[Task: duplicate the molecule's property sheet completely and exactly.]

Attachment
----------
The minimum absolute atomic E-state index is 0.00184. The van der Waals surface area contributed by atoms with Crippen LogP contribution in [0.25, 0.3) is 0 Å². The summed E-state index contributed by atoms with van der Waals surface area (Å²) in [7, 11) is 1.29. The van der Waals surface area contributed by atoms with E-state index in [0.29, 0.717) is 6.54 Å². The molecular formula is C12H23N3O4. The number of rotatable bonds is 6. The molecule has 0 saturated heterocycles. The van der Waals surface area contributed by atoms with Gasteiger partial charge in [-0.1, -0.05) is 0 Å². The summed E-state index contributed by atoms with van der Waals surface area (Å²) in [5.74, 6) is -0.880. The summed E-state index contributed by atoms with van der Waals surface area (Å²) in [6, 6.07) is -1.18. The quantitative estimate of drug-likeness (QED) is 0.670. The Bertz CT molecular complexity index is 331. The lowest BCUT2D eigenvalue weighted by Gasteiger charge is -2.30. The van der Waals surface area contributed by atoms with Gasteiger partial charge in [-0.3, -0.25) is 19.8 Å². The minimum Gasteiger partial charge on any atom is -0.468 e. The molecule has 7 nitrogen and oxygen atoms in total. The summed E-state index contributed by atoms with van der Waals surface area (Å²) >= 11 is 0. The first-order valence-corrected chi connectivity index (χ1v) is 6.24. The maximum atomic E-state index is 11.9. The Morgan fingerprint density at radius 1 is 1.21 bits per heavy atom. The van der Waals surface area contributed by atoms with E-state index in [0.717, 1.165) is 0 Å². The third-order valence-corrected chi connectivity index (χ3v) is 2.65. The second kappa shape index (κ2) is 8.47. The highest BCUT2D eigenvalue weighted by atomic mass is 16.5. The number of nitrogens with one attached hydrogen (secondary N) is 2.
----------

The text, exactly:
The minimum absolute atomic E-state index is 0.00184. The van der Waals surface area contributed by atoms with Crippen LogP contribution in [0.25, 0.3) is 0 Å². The summed E-state index contributed by atoms with van der Waals surface area (Å²) in [7, 11) is 1.29. The van der Waals surface area contributed by atoms with E-state index in [0.29, 0.717) is 6.54 Å². The molecular formula is C12H23N3O4. The number of rotatable bonds is 6. The molecule has 0 saturated heterocycles. The van der Waals surface area contributed by atoms with Gasteiger partial charge in [-0.1, -0.05) is 0 Å². The summed E-state index contributed by atoms with van der Waals surface area (Å²) in [5.74, 6) is -0.880. The summed E-state index contributed by atoms with van der Waals surface area (Å²) in [6, 6.07) is -1.18. The quantitative estimate of drug-likeness (QED) is 0.670. The Bertz CT molecular complexity index is 331. The lowest BCUT2D eigenvalue weighted by Gasteiger charge is -2.30. The van der Waals surface area contributed by atoms with Gasteiger partial charge in [-0.3, -0.25) is 19.8 Å². The minimum Gasteiger partial charge on any atom is -0.468 e. The molecule has 7 nitrogen and oxygen atoms in total. The summed E-state index contributed by atoms with van der Waals surface area (Å²) >= 11 is 0. The first-order valence-corrected chi connectivity index (χ1v) is 6.24. The maximum atomic E-state index is 11.9. The Morgan fingerprint density at radius 1 is 1.21 bits per heavy atom. The van der Waals surface area contributed by atoms with E-state index in [0.717, 1.165) is 0 Å². The third-order valence-corrected chi connectivity index (χ3v) is 2.65. The second kappa shape index (κ2) is 8.47. The highest BCUT2D eigenvalue weighted by atomic mass is 16.5. The number of nitrogens with one attached hydrogen (secondary N) is 2.